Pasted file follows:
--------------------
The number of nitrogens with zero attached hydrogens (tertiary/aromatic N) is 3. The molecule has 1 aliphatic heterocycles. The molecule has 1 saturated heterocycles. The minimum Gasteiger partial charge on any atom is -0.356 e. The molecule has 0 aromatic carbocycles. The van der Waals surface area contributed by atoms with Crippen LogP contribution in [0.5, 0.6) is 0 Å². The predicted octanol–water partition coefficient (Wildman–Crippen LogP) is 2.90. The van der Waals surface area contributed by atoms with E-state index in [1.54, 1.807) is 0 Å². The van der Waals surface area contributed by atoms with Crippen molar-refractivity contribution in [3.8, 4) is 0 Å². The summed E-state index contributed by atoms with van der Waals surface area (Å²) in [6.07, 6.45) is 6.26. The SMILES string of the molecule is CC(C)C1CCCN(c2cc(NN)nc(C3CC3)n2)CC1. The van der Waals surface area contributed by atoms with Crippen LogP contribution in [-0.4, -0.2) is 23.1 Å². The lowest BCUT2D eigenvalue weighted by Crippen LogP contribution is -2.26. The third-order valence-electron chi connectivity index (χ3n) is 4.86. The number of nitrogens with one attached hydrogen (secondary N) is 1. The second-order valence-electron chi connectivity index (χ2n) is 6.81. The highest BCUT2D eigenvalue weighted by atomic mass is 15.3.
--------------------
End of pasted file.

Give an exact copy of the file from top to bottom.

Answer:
The number of nitrogens with zero attached hydrogens (tertiary/aromatic N) is 3. The molecule has 1 aliphatic heterocycles. The molecule has 1 saturated heterocycles. The minimum Gasteiger partial charge on any atom is -0.356 e. The molecule has 0 aromatic carbocycles. The van der Waals surface area contributed by atoms with Crippen LogP contribution in [0.5, 0.6) is 0 Å². The predicted octanol–water partition coefficient (Wildman–Crippen LogP) is 2.90. The van der Waals surface area contributed by atoms with E-state index in [1.54, 1.807) is 0 Å². The van der Waals surface area contributed by atoms with Crippen molar-refractivity contribution in [3.8, 4) is 0 Å². The summed E-state index contributed by atoms with van der Waals surface area (Å²) in [6.07, 6.45) is 6.26. The SMILES string of the molecule is CC(C)C1CCCN(c2cc(NN)nc(C3CC3)n2)CC1. The van der Waals surface area contributed by atoms with Crippen LogP contribution in [-0.4, -0.2) is 23.1 Å². The lowest BCUT2D eigenvalue weighted by Crippen LogP contribution is -2.26. The third-order valence-electron chi connectivity index (χ3n) is 4.86. The number of nitrogens with one attached hydrogen (secondary N) is 1. The second-order valence-electron chi connectivity index (χ2n) is 6.81. The highest BCUT2D eigenvalue weighted by atomic mass is 15.3.